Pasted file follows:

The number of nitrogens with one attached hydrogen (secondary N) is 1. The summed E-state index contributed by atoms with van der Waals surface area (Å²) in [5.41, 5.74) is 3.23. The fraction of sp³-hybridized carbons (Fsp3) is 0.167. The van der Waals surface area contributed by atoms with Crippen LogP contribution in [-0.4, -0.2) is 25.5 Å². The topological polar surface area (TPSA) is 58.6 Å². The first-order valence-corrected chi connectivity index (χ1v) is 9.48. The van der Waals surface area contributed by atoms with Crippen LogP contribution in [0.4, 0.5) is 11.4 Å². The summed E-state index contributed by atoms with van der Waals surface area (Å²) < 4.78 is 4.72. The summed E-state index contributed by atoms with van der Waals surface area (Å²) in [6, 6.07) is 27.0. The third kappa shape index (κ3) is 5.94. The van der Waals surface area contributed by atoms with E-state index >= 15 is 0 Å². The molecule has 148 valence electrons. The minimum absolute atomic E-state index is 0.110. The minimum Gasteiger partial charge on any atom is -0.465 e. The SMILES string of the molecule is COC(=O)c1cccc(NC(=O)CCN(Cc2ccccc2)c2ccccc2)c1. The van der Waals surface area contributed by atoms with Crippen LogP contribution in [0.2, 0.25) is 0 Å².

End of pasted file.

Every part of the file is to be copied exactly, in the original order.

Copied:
The number of nitrogens with one attached hydrogen (secondary N) is 1. The summed E-state index contributed by atoms with van der Waals surface area (Å²) in [5.41, 5.74) is 3.23. The fraction of sp³-hybridized carbons (Fsp3) is 0.167. The van der Waals surface area contributed by atoms with Crippen LogP contribution in [-0.4, -0.2) is 25.5 Å². The topological polar surface area (TPSA) is 58.6 Å². The first-order valence-corrected chi connectivity index (χ1v) is 9.48. The van der Waals surface area contributed by atoms with Crippen LogP contribution in [0.4, 0.5) is 11.4 Å². The summed E-state index contributed by atoms with van der Waals surface area (Å²) < 4.78 is 4.72. The summed E-state index contributed by atoms with van der Waals surface area (Å²) in [6, 6.07) is 27.0. The third kappa shape index (κ3) is 5.94. The van der Waals surface area contributed by atoms with E-state index >= 15 is 0 Å². The molecule has 148 valence electrons. The minimum absolute atomic E-state index is 0.110. The minimum Gasteiger partial charge on any atom is -0.465 e. The SMILES string of the molecule is COC(=O)c1cccc(NC(=O)CCN(Cc2ccccc2)c2ccccc2)c1. The van der Waals surface area contributed by atoms with Crippen LogP contribution in [0.2, 0.25) is 0 Å².